Pregnant with twins, Fatima Madrigal rested on a bed at Natividad Medical Center in Salinas, Calif., On New Years Eve.
She had heard the hospital give a gift basket to the mother who gives birth to the first child of the new year in Monterey County, a kind of competition between the three local hospitals.
“I have better chances than other moms because I have two,” Madrigal, 28, joked with Dr Ana Abril Arias.
“It might be one this year and one next year,” Arias said.
It turns out the doctor was right.
As Madrigal’s three children waited with her partner at their home in Greenfield, a farming town about a 30-minute drive south of Salinas, a team of doctors and nurses prepared for the birth.
At 11:30 p.m., Madrigal started pushing.
The mood inside the room was calm and focused, Arias said. Since twin births carry a higher risk, the team included labor and delivery nurses, neonatal intensive care nurses, anesthesiologists and two other doctors.
After about 15 minutes, Madrigal gave birth to a baby boy weighing 6 pounds 1 ounce at 11:45 p.m.
With the umbilical cord cut, the nurses lay the newborn baby against Madrigal’s chest.
Ten minutes later, Madrigal handed over her baby boy and at 11:59 p.m. she had the urge to push again.
As Arias gaze fixed on Madrigal and the arriving child, she heard a cheer and a scream in the hallway, nurses shouting, “Happy New Year!” Arias glanced at the heart monitor and his clock.
Seconds later, Madrigal gave birth to a daughter weighing 5 pounds 14 ounces at exactly midnight.
The room erupted with excitement. Some turned to Arias, praising her on her prediction. But she turned away and said it was all a joke.
The hospital said in a statement that even with 120,000 twin births in the United States each year, or about 3% of all births, the odds of a couple being born in different years is 1 in 2. millions. It happened in 2019 and 2020 to a mother of twins in Carmel, Ind.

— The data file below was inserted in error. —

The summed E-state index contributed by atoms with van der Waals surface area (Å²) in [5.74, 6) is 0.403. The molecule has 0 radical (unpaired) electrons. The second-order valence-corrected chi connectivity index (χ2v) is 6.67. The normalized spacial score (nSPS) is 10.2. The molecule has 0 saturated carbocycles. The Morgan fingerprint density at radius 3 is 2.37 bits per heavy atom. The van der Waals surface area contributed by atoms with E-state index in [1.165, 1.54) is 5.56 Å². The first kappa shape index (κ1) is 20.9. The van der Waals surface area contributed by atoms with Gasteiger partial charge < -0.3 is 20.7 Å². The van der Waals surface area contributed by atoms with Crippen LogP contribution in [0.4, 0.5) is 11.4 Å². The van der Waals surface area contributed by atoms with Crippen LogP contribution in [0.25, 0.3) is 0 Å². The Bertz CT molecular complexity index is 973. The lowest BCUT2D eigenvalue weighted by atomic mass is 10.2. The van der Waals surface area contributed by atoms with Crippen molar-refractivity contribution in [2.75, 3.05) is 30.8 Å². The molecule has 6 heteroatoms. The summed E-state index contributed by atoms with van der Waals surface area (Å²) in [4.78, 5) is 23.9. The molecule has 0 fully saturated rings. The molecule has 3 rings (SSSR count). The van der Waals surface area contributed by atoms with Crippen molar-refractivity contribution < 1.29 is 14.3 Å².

“I gave birth to twins, but never to different twins with a different day, month and year,” Arias said.
Amid the excitement, the twins, born at opposite ends of a bridge between year and year, were lying on Madrigal’s chest as she rested.
Madrigal and his partner named the boy Alfredo Antonio Trujillo, after his partner’s grandfather. The girl’s name was Aylin Yolanda Trujillo – Yolanda, named after her partner’s mother, and Aylin, a name with a sound that Madrigal found beautiful.
The pregnancy had been a surprise to Madrigal and her partner, and with the twins’ due date Jan. 16, the birth of their auspicious New Years was also a surprise.
“It’s crazy to me that they’re twins and have different birthdays,” Madrigal said. “I was surprised and happy that she arrived at midnight.”
The next day, she returned home, where her three older children, two daughters and a son, were waiting for her with her partner.
Arias briefly communicated with the family before going to sleep after her New Years shift. Between the holiday schedule and a recent surge of COVID-19 patients, it would take a few more days before she could rest on her weekends. -end, but she still tried to find time to think it over.
“I think this is definitely the most memorable case I have had in my career,” Arias said. “Just during the pandemic, which has been very difficult, it is such a privilege for me to deliver mothers and babies here safely. I am honored to have been there.